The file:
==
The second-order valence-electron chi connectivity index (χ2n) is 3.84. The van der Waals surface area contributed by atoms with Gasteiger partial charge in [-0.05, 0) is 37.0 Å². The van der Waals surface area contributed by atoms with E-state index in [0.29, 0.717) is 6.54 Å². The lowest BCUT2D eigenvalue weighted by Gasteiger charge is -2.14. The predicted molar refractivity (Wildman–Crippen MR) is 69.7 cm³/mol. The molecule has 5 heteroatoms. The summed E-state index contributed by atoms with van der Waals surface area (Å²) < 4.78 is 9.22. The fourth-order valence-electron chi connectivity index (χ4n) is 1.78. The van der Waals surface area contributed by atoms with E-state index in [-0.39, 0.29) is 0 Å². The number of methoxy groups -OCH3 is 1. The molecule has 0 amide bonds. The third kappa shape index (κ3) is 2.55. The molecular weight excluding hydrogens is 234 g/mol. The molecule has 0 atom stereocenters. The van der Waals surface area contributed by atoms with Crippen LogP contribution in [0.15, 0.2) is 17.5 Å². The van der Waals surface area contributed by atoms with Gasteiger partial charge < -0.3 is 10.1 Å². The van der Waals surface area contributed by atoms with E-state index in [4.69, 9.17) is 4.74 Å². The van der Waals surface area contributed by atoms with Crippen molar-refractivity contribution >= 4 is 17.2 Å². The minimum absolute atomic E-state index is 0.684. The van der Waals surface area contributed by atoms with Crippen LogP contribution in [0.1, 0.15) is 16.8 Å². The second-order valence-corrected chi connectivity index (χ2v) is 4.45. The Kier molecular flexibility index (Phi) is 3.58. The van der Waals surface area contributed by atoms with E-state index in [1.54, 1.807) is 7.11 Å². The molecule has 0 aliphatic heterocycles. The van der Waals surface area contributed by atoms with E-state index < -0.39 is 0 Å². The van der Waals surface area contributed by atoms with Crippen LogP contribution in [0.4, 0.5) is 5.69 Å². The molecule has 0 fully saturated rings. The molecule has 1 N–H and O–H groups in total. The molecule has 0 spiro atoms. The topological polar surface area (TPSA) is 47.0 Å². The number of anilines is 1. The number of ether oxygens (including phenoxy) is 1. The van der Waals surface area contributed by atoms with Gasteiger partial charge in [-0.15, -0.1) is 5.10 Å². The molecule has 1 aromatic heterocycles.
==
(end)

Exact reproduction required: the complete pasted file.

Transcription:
The second-order valence-electron chi connectivity index (χ2n) is 3.84. The van der Waals surface area contributed by atoms with Gasteiger partial charge in [-0.05, 0) is 37.0 Å². The van der Waals surface area contributed by atoms with E-state index in [0.29, 0.717) is 6.54 Å². The lowest BCUT2D eigenvalue weighted by Gasteiger charge is -2.14. The predicted molar refractivity (Wildman–Crippen MR) is 69.7 cm³/mol. The molecule has 5 heteroatoms. The summed E-state index contributed by atoms with van der Waals surface area (Å²) < 4.78 is 9.22. The fourth-order valence-electron chi connectivity index (χ4n) is 1.78. The van der Waals surface area contributed by atoms with E-state index in [-0.39, 0.29) is 0 Å². The number of methoxy groups -OCH3 is 1. The molecule has 0 amide bonds. The third kappa shape index (κ3) is 2.55. The molecular weight excluding hydrogens is 234 g/mol. The molecule has 0 atom stereocenters. The van der Waals surface area contributed by atoms with Crippen LogP contribution in [0.15, 0.2) is 17.5 Å². The van der Waals surface area contributed by atoms with Gasteiger partial charge < -0.3 is 10.1 Å². The van der Waals surface area contributed by atoms with E-state index in [4.69, 9.17) is 4.74 Å². The van der Waals surface area contributed by atoms with Crippen molar-refractivity contribution >= 4 is 17.2 Å². The minimum absolute atomic E-state index is 0.684. The van der Waals surface area contributed by atoms with Crippen LogP contribution in [0.1, 0.15) is 16.8 Å². The second-order valence-corrected chi connectivity index (χ2v) is 4.45. The Kier molecular flexibility index (Phi) is 3.58. The van der Waals surface area contributed by atoms with E-state index in [1.54, 1.807) is 7.11 Å². The molecule has 0 aliphatic heterocycles. The van der Waals surface area contributed by atoms with E-state index < -0.39 is 0 Å². The van der Waals surface area contributed by atoms with Crippen LogP contribution in [0.4, 0.5) is 5.69 Å². The molecule has 0 fully saturated rings. The molecule has 1 N–H and O–H groups in total. The molecule has 0 spiro atoms. The topological polar surface area (TPSA) is 47.0 Å². The number of anilines is 1. The number of ether oxygens (including phenoxy) is 1. The van der Waals surface area contributed by atoms with Gasteiger partial charge in [-0.15, -0.1) is 5.10 Å². The molecule has 1 aromatic heterocycles.